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Evan Leroy Lindquist of Jonesboro (Craighead County) is an American artist who is renowned as an artist-printmaker and art educator. His works are in permanent collections of many major galleries across the United States and around the world.
Evan Lindquist was born on May 23, 1936, in Salina, Kansas, to Elmer L. Lindquist and Linnette Shogren Lindquist. His father was a corporate officer for a chain of retail lumber firms, and his mother was a homemaker. In 1945, Lindquist’s family moved to Emporia, Kansas, where Lindquist built a calligraphy business while in junior high school, encouraged by his father, an expert in ornamental penmanship. The business included creating certificates and charters for national organizations. His calligraphy experience led to a very recognizable style of pictorial art that emphasizes calligraphic lines.
Lindquist graduated from Emporia High School in 1954. While a high school student, he was an apprentice to a sign company to learn the art of gold-leaf and sign lettering. He attended Emporia State University from 1954 through 1958 and was employed as a lab assistant in the biology department and as an artist in the graphic arts printing program. He earned a BS with honors in education, with teaching fields in art and biology.
On June 8, 1958, he married artist-educator Sharon Lindquist; they have two sons.
From 1958 to 1960, he served as staff artist at Emporia State. From 1960 to 1963, he studied art and printmaking at the University of Iowa in Iowa City. After receiving his MFA there in 1963, he joined the faculty of Arkansas State University (ASU) in Jonesboro as a professor of art. In 1981, he was named Outstanding Faculty Member at ASU and was appointed first chairman of the President’s Fellows, a group of faculty members who created and taught ASU’s first honors courses. From 1970 to 1980, he also served as director of the Arkansas State University Art Gallery. In 1996, he initiated the Delta National Small Prints exhibition, a prestigious annual event held at ASU, continuing as exhibition director for two years.
At ASU, Lindquist taught printmaking, drawing, and honors classes. His teaching career spanned forty years until his retirement from ASU in 2003. That year, he was named Emeritus Professor of Art. In 2004, he received the Arkansas Governor’s Lifetime Achievement Award as well as a Distinguished Alumni Award from Emporia State University. As of 2010, he continues to be active in the art world, creating prints in his private studio in Jonesboro. Some of his most noteworthy engravings include Albrecht Dürer Engraves His Initials, Claude Mellan Engraves a Self-Portrait, Carl, Conversations, Cosmos, Document, Dream III, Gravity, Survivor, The Lute, and Thought.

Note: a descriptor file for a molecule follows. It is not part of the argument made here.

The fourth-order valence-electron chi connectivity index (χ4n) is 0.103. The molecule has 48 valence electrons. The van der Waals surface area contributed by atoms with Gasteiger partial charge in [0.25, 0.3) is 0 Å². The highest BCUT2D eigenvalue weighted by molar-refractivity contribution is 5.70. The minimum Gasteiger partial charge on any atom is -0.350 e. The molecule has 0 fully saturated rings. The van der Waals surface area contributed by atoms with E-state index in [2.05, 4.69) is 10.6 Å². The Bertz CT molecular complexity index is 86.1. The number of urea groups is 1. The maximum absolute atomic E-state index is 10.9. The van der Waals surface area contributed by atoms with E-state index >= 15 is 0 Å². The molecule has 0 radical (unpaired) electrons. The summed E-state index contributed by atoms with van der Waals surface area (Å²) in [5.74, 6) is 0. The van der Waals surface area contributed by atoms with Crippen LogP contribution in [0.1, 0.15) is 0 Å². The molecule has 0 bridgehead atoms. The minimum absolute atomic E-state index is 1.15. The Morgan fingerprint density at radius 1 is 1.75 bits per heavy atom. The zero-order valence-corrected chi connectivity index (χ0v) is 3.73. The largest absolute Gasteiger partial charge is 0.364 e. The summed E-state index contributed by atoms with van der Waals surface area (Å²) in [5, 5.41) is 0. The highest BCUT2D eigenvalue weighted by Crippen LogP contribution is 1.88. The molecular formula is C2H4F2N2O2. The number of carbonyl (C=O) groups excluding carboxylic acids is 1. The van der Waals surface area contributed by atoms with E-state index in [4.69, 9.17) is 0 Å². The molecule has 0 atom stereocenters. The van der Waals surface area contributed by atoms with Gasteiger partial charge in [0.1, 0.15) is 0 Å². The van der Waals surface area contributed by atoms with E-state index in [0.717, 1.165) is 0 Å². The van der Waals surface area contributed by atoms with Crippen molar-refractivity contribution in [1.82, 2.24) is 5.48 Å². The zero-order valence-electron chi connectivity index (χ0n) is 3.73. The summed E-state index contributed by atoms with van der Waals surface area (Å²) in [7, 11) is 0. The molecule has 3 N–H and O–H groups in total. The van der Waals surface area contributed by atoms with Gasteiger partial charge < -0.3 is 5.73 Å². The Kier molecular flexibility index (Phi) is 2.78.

His works are in the permanent collections of many prestigious institutions, including the Arkansas Arts Center; Albertina in Vienna, Austria; Uffizi in Florence, Italy; Dublin City Gallery in Dublin, Ireland; Reina Sophía in Madrid, Spain; Whitney Museum of American Art in New York; San Francisco Art Museum; Art Institute of Chicago; Boston Museum of Fine Arts; New Orleans Museum of Art; St. Louis Art Museum; and the Mississippi Museum of Art in Jackson, among many others.
His prints intertwine highly detailed linear rhythms cut by hand with a burin onto a copper plate. His artistic style has been described by reviewers as calligraphic, satirical, and philosophical, with one reviewer describing them as “metaphors of the mind.” Recurring topics that appear in his works include string theories, labyrinths, academe, portraits, documents, and other themes unusual for twentieth-century artists. In 1995, Lindquist was commissioned by ASU to create a commemorative engraving, titled President and Scholars, presented to President Bill Clinton during the dedication of ASU’s Dean B. Ellis Library that year.
Lindquist has had more than fifty solo and more than 100 invitational group exhibits, and he has received more than sixty awards in competitive exhibitions. His prints have been in more than 200 juried exhibitions, with awards received from Boston Printmakers, Potsdam State University, San Diego State University, Hunterdon Art Center, Silvermine Guild of Artists, Minot State University, the Montgomery Museum of Art, and others.
A solo exhibition of his work toured several states during 1973–75. Solo exhibitions traveling to various locations in Arkansas have been organized by the Arkansas Arts Center in Little Rock (Pulaski County) and have been shown around the state, including at the Arts Center of the Ozarks in Springdale (Washington County). In 2010, Lindquist was named to receive “distinguished artist” recognition by the Society of American Graphic Artists. In 2013, he was named the first Artist Laureate for the state by Governor Mike Beebe.
For additional information:Bardis, Kellie. “Lindquist Honored with Lifetime Achievement Award.” Jonesboro Sun, August 8, 2004, p. 8C.
Berry, Bill. “History Lesson: The Art of Evan Lindquist.” Arkansas Times, June 1985, pp. 45–47.
Brown, Laura Lynn. “Vividly Etched.” Arkansas Democrat-Gazette, November 17, 2014, pp. 1E, 6E.
Evan Lindquist. http://evanlindquist.com/ (accessed May 21, 2014).
Kaufman, Charles. “Lindquist Engraves Mind Metaphors.” Arkansas Gazette, November 6, 1981, p. 10B.
Nancy HendricksArkansas State University
Last Updated 5/21/2014
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